At the very bottom of the main block we discovered a structure of some sort at the edge of the excavation. The feature extended into area partially excavated during the first two years of the dig, and I was able to go back to my 2013 and 2014 notes and piece the whole feature together. It was not dug into the ground but rested on sterile and culturall mixed deposits at the very bottom of the site. It was circular, ringed with numerous posts and measured about 3 meters across. The floor was very thin and mostly gravel, but thick with charcoal in places. It did not have built up walls or a sod roof. I believe it represents a temporary shelter.
In Block B we are getting into the older deposits. The big find so far is a small hearth. It contained burned bone and some fired sods.
July 27 - Day 7:
Long time Kodiak archaeology stalwart Justin Hays is back. He first dug with us up at the Outlet Site by Buskin Lake in 2000, and helped run the Community Archaeology dig in 2004 and 2005 at Zaimka Mound, Bruhn Point and Salonie Mound. He also helped out at excavations in the Olga Lakes and Uganik Bay.
For the last few years he has been working in Interior Alaska where the archaeological sites may be older, but the artifacts and features are less plentiful and more ephemeral. He seems happy to be back on the coast. And we are certainly happy to have him back - Welcome Back Justin!
July 22 - Day 5:
We have completed the first week of Community Archaeology, digging into the oldest layers of the site (ca. 6,000 - 7,000 years old). INterestingly, we are finding many complete tools, and very little manufacturing debris. Normally you find maybe 50 or 60 piece of worked stone debris before you find a tool. But practically every artifact we find is a finished tool, and a great many of them are unbroken.
Why? Perhaps this level represents a hunting camp where Alutiiq hunters brought their completed tools. I suspect the manufacturing debris is back at a home base, where people made the tools. We are finding the flake knives, skin-scrapers, knives, and hunting lances that they lost or left behind while they were hunting and butchering.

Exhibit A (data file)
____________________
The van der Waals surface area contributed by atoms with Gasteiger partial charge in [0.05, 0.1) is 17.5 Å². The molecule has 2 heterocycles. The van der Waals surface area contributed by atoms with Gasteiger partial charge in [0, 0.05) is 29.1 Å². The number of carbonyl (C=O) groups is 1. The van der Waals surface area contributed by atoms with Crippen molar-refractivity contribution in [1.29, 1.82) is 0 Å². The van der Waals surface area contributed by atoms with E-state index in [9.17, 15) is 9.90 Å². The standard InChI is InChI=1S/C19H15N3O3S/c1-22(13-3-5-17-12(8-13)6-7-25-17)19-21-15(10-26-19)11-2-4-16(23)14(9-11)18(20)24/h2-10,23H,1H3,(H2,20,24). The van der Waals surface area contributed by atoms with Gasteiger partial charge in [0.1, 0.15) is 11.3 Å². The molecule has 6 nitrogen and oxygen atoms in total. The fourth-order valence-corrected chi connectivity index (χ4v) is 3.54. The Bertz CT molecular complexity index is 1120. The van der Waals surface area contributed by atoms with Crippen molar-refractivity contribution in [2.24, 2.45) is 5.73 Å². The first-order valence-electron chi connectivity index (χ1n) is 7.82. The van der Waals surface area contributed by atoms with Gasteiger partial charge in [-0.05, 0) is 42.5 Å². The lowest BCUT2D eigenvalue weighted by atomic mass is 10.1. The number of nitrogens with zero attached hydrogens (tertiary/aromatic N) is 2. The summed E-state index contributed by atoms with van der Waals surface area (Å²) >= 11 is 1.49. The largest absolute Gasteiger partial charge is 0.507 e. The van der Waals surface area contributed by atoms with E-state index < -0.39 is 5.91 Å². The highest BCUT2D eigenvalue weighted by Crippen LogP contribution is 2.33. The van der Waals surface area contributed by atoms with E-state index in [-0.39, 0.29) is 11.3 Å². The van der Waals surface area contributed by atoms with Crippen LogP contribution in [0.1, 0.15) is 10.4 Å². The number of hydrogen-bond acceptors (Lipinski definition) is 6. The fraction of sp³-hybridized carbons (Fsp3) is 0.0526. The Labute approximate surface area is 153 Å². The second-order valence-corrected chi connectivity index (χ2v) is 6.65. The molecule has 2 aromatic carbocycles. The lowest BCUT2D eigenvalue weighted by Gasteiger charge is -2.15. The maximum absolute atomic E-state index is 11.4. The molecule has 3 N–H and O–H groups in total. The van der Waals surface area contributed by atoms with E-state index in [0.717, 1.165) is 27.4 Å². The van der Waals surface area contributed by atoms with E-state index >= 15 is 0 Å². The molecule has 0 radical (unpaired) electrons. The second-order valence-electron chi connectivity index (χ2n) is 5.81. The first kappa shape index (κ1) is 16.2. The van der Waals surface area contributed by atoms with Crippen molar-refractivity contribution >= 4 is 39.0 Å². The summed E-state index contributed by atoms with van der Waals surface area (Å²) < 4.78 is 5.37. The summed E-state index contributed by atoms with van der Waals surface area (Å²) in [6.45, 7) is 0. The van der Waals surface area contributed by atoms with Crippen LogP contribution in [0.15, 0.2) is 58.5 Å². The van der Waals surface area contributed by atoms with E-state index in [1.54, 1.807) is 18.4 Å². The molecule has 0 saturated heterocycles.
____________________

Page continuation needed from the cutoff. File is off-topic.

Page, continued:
Yesterday I found two complete tools made of basalt - a scraper and HUGE chipped stone knife made of basalt. Basalt is not found on Kodiak and must be imported from the Alaska Peninsula. So far we have only found 1 flake of this material, yet we have two finished tools. Clearly, the tools were not made on site.
Like last year, we also continue to find miniature bayonets. They are small replicas of bayonets, and would not have been functional. We think they represent the work of young hunters emulating their elders.
July 19 - Day 2:
Artifacts are appearing. Hear are some of our interesting finds.
July 18 - Day 1:
We began where we left off last summer, deep into the oldest layers of the Kashevaroff site. Usually the first day of the dig is filled with sod busting and shoveling over burden. Then it takes a couple of weeks to dig though the top of the site. Not so this year.
Last year we did all the hard work studying the top layers. Then we tarped the excavation for the winter. So this year, we simply removed the tarps and began to excavate the old stuff. Right away Gisele found a complete ground slate lance. It's a beauty.
Our goal this year is simple. Finish the excavation. We have two large areas open, both exposing ancient deposits - at least 5,000 years old. Our task s to get to the bottom. After three years of study, we understand the site's layers. This year I hope to confirm what we found during and learn more about Kashevaroff's earliest inhabitants. But I'm sure there will be some surprises.